The Supreme Court has also used substantive due process to endorse other rights, such as privacy rights. In Griswold v. Connecticut, 381 U.S. 479 (1965), the Supreme Court endorsed a right to privacy, partially relying on substantive due process. The Court relied upon the right to privacy in several other cases involving individual liberties, such as permitting abortions in Roe v. Wade, 410 U.S. 113 (1973), and permitting private homosexual acts in Lawrence v. Texas, 539 U.S. 558 (2003). The Supreme Court did establish a limit to the doctrine in Washington v. Glucksberg, 521 U.S. 702 (1997), when it ruled that assisted suicide was not a liberty upheld under substantive due process.
The Equal Protection clause of the Fourteenth Amendment is one of the most litigated sections of the Constitution. As a brief overview, the clause refers to the fact that all citizens of the United States are guaranteed equal protection under the laws of the United States. When a statute or ordinancediscriminates against an individual or a class of individuals, and those individuals sue, the court will apply one of three levels of scrutiny to the law in question:
- Rational Basis
- this is the lowest level of scrutiny imposed
- Intermediate Scrutiny
- this is an intermediate level of scrutiny imposed (typically used for laws which discriminate on the basis of gender, disability, or illegitimacy)
- Strict Scrutiny
- this is the highest level of scrutiny imposed (typically used for laws which discriminate on the basis of race, national origin, alienage, or religion, as well as for laws which infringe on fundamental rights)
For a full in-depth analysis of equal protection, see the Equal Protection page of the Legal Information Institute.
Section Two of the Fourteenth Amendment deals with apportionment of representatives from the southern states. The abolition of slavery meant that the representation of the former slave in the House of Representatives increased. This clause of the Fourteenth Amendment was drafted to encourage Southern states to grant blacks the right to vote without forcing them to do so. Congress did not really try to enforce the clause. In Saunders v. Wilkins 152 F.2d 235 (4th Cir. 1945), a candidate for Congress from Virginia sued under Section Two of the Fourteenth Amendment, trying to force the state to adopt an at-large electoral system because the state was not eligible for the nine electoral seats it had been granted after the 1940 census. The Court dismissed the case as a political question. This section is still in operation and would operate in future cases of rebellion. The Supreme Court affirmed in Richardson v. Ramirez, 418 U.S. 24 (1974) that under Section Two, states can prohibit convicted felons from voting after serving their prison sentence. Taking away the right to vote is referred to as "disenfranchisement, "and you can read more about it in the Wex article titled "Civil Rights."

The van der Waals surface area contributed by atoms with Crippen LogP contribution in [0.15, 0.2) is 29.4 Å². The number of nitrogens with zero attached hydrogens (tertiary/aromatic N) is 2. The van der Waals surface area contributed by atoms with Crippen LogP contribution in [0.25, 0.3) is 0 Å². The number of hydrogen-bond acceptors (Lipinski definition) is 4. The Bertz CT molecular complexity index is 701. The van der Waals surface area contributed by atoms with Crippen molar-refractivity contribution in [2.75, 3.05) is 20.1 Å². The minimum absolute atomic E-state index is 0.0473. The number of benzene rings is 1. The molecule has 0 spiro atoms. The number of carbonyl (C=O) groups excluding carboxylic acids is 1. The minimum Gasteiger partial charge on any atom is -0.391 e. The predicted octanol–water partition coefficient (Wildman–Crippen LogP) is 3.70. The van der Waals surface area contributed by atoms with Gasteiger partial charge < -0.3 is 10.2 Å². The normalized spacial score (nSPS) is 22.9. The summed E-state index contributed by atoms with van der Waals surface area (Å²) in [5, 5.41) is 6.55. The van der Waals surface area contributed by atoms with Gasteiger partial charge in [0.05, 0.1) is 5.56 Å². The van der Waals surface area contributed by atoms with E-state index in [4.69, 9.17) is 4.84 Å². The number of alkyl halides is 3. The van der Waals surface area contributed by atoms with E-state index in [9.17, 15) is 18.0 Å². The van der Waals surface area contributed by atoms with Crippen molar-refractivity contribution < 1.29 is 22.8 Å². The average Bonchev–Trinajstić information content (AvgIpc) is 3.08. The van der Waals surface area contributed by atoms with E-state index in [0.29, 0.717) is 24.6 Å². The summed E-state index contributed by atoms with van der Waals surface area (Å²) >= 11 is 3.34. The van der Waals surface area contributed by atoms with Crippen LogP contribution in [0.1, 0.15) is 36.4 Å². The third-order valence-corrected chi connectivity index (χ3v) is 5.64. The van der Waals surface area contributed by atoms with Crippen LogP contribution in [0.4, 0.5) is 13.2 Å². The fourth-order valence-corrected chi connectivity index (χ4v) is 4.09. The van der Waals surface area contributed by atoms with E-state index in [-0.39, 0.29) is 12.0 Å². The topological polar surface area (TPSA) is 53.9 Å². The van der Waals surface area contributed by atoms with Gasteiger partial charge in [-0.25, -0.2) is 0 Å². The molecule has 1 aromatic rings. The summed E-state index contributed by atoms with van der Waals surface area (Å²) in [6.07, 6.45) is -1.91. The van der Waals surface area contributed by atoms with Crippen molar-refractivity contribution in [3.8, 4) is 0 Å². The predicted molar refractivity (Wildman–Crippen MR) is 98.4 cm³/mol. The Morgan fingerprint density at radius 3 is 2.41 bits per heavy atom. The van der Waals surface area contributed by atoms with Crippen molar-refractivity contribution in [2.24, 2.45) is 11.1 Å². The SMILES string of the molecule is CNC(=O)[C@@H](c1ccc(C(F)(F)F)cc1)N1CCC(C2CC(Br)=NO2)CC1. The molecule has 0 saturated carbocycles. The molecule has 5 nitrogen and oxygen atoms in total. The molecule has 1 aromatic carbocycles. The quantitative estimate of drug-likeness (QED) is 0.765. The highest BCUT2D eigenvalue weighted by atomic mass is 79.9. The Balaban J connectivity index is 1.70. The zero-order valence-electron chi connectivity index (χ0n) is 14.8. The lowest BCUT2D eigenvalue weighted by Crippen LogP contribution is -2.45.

Disqualification for Rebellion
Section Three of the Fourteenth Amendment disqualifies an individual from serving as a state or federal official if that person has "engaged in insurrection or rebellion against" the United States. Although the clause was written in the context of the Civil War, it would theoretically still apply for members of future rebellions or insurrections against the United States.
The fourth section of the Fourteenth Amendment involved making the national debt sacrosanct and repudiating Confederate debt. In Branch v. Haas 7 Va. L.J. 473 (1883), a federal court decided that contracts involving Confederate debt would not be enforced, although contracts that involve Confederate currency are enforceable to prevent injustice to those who were required to accept them during the Civil War. The issue of the repudiation of the United States’ debt came up again in the Gold Clause Cases (1935). In those cases, the Supreme Court held that Congress exceeded its authority by refusing to pay bonds in gold, but that the debt holders could not recover because the damage was only nominal.
Section Five of the Fourteenth Amendment is also known as the Enforcement Clause. This Clause grants Congress the power to pass laws that make Sections One through Four of the Fourteenth Amendment effective.
One of the limitations on the Enforcement Clause is that Congress is only permitted to enforce the provision through appropriate legislation. In Katzenbach v. Morgan, 384 U.S. 641 (1966), the Supreme Court’s holding suggested that Congress could define the substantive scope of the Fourteenth Amendment. However, the Supreme Court rejected this suggestion in City of Boerne v. Flores, 521 U.S. 507 (1997).
Enforcement Against Private Parties
In the Civil Rights Cases (1883), the Court ruled that Congress did not have the power to legislate against discrimination by private individuals, because Section One of the Fourteenth Amendment only applied to actions committed by a state or state agents. However, if the private party discriminates while engaging in public action (such as a private university which accepts federal funding), then that party would be subject to the Fourteenth Amendment.
For more on the Fourteenth Amendment, see this Florida State University Law Review article, this Stanford Law Review article, and this Yale Law Journal note.